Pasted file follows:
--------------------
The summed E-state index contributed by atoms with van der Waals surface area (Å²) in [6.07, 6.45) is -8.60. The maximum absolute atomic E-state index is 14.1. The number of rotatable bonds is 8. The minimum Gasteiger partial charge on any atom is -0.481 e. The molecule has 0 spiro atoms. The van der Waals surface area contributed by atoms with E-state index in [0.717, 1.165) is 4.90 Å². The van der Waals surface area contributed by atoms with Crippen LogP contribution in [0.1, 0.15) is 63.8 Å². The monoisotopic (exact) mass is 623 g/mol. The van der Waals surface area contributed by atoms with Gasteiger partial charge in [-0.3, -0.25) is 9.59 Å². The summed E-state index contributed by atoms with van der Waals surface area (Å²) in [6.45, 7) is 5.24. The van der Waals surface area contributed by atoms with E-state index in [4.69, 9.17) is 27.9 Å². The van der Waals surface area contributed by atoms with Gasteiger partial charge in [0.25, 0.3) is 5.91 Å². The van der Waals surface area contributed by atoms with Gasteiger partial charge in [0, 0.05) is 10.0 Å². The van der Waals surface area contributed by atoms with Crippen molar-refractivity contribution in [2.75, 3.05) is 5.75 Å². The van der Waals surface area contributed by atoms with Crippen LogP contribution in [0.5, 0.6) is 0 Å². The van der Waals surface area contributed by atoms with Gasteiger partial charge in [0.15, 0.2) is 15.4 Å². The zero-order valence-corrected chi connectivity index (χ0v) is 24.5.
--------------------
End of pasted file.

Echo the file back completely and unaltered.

The summed E-state index contributed by atoms with van der Waals surface area (Å²) in [6.07, 6.45) is -8.60. The maximum absolute atomic E-state index is 14.1. The number of rotatable bonds is 8. The minimum Gasteiger partial charge on any atom is -0.481 e. The molecule has 0 spiro atoms. The van der Waals surface area contributed by atoms with E-state index in [0.717, 1.165) is 4.90 Å². The van der Waals surface area contributed by atoms with Crippen LogP contribution in [0.1, 0.15) is 63.8 Å². The monoisotopic (exact) mass is 623 g/mol. The van der Waals surface area contributed by atoms with Gasteiger partial charge in [-0.3, -0.25) is 9.59 Å². The summed E-state index contributed by atoms with van der Waals surface area (Å²) in [6.45, 7) is 5.24. The van der Waals surface area contributed by atoms with E-state index in [4.69, 9.17) is 27.9 Å². The van der Waals surface area contributed by atoms with Gasteiger partial charge in [0.25, 0.3) is 5.91 Å². The van der Waals surface area contributed by atoms with Gasteiger partial charge in [0, 0.05) is 10.0 Å². The van der Waals surface area contributed by atoms with Crippen molar-refractivity contribution in [2.75, 3.05) is 5.75 Å². The van der Waals surface area contributed by atoms with Crippen LogP contribution in [0.5, 0.6) is 0 Å². The van der Waals surface area contributed by atoms with Gasteiger partial charge in [0.15, 0.2) is 15.4 Å². The zero-order valence-corrected chi connectivity index (χ0v) is 24.5.